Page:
AM: Frankly, not a very good one – I didn’t hit my stride until second semester junior year. During my JPo semester, I hadn’t yet developed proper work habits, so I was always behind. It’s all very embarrassing, since I now work with Dr. Davies, my JPo teacher, and he probably wondered how I got here. It’s been a good thing for me, however – now that I’m teaching the class – that I bumbled it as an undergraduate, since I can better help my students avoid my mistakes. I’ve been really on their case about consistency, and not getting behind, because that’s when people pull three all-nighters in a row and get sick. Since I got obsessed with one strand of criticism in Herbert – to what degree is he Calvinist, to what degree Anglican? – I stress to my students the necessity of taking a variety of critical approaches.

 

CW: Any study tips for this year’s JPo students?

AM: Pay attention to formal matters, not just big ideas. UD students always want to jump to big themes right away, and it isn’t their inclination to pay attention to form.

 

CW: What is the importance of poetry to the Core? What does the knowledge of poetry contribute to one’s education?

AM: The brief time we spend with the lyric is especially valuable in light of the rest of the Core curriculum. The philosophy courses get one thinking big thoughts, and the epic gets one thinking big thoughts, and that’s all good – I like that the freshman sequence gives one a taste for meaty questions. But there’s a potential danger of abstraction, of always flying 30,000 feet above. There was a fellow I knew when I was a student here whose conversation was nothing but terms from Plato and Aristotle and who would earnestly ask questions like, “What do you think of justice?” (All I could sputter in response was, “I’m all for it”; he thought I was a moron.). The lyric demands that one listen to sounds, dwell on images, be attentive to tone, to perspective, and from that be aware of one’s own perceiving and one’s own interiority. It, too, is intensely philosophical, but not through having us immediately focus on big ideas; rather, it makes us attentive to particulars, so that we become more aware of and love more fully “the things of this world,” to quote Richard Wilbur.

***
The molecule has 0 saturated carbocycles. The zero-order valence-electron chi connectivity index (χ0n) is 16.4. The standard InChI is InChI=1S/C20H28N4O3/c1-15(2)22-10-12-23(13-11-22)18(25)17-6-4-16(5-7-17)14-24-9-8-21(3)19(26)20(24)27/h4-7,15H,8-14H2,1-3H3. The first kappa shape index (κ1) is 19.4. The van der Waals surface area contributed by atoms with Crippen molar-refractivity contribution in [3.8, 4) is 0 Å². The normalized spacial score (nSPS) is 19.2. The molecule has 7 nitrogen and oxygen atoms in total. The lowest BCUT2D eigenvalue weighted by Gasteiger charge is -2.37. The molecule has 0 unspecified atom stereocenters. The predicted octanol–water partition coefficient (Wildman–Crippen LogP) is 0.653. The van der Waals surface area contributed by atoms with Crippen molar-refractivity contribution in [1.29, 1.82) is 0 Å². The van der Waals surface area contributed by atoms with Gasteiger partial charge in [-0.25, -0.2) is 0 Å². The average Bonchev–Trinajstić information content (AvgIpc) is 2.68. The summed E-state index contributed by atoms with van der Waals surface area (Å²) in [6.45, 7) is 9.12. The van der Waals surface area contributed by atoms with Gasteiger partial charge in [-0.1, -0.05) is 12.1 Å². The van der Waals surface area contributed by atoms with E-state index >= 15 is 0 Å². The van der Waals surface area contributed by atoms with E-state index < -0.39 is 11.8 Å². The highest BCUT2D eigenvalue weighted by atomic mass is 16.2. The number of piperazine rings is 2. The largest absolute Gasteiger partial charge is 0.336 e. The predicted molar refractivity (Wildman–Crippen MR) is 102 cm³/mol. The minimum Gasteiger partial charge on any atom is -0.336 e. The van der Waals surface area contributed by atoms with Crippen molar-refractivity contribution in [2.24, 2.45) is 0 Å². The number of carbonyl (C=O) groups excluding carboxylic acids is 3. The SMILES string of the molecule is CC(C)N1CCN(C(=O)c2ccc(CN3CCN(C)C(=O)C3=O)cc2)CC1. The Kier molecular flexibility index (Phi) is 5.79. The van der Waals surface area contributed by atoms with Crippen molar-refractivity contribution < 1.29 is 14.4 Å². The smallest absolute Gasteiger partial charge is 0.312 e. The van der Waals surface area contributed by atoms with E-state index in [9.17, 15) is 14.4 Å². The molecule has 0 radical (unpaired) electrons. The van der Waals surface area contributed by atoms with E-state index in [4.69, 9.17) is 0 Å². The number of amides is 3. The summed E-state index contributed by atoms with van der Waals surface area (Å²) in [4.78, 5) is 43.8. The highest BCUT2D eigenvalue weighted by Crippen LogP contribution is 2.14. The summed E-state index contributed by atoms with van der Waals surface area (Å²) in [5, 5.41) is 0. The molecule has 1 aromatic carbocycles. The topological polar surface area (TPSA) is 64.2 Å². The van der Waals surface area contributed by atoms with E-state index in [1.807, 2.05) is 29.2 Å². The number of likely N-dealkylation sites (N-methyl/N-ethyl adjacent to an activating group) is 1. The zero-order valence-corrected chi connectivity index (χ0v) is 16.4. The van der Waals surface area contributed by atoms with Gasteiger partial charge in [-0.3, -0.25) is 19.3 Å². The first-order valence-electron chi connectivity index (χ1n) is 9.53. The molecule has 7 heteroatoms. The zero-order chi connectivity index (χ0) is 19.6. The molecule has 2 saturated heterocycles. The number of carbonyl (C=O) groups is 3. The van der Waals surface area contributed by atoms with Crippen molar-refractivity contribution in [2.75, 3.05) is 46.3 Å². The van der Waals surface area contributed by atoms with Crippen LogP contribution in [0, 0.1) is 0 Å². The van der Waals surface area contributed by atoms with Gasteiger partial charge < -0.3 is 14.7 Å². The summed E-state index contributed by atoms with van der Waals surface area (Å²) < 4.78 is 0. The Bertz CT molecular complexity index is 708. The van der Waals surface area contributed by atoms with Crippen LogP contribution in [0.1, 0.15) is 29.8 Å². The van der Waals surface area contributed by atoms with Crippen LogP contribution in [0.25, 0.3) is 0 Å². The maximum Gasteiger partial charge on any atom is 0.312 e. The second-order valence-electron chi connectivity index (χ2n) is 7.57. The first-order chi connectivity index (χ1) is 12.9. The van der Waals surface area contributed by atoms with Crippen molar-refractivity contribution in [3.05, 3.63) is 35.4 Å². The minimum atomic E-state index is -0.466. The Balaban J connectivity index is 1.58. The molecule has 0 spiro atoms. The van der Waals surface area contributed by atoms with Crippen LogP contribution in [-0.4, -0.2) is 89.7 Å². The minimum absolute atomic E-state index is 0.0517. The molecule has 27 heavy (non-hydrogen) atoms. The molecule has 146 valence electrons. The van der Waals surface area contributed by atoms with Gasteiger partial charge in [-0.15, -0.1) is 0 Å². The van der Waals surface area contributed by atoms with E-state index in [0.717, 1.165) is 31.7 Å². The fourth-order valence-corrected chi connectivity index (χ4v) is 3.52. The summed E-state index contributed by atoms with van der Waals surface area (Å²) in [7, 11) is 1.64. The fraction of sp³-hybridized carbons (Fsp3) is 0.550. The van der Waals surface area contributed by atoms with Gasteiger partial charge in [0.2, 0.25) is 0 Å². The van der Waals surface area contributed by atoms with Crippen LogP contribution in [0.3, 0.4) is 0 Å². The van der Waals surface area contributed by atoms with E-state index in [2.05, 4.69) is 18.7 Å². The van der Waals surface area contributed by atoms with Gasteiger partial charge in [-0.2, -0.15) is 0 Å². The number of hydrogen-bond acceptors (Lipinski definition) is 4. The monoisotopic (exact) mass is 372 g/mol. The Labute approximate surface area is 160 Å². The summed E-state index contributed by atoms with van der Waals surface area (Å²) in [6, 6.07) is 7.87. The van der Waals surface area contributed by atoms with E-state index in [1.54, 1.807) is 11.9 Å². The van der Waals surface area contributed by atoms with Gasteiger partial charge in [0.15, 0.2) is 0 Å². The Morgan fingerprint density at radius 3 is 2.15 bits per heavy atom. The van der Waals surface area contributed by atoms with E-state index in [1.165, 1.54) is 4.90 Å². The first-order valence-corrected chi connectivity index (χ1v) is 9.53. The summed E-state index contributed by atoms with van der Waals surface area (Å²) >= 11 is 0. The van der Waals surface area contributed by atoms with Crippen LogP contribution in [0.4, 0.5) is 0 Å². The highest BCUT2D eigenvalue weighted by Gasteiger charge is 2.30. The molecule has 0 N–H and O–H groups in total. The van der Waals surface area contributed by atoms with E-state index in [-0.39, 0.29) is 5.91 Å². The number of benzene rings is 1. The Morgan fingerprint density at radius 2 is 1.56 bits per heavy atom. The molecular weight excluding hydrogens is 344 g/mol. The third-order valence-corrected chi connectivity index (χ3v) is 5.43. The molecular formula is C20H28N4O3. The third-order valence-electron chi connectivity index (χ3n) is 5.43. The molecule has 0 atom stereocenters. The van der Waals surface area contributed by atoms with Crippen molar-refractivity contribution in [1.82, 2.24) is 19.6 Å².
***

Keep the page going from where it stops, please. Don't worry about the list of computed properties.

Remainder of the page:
1 COMMENT

  1. This is superb. Kudos to Christina for conducting the interviews. I can imagine no better succinct introduction to the intellectual life of the University — and, indirectly, to its spiritual life — than this piece.

    “Poetry is essential to the Core because it enables one to know the resources of language.”

    O, we few, we happy few who got to read Dante & Milton with Dr. Alvis. . .

LEAVE A REPLY

Please enter your comment!
Please enter your name here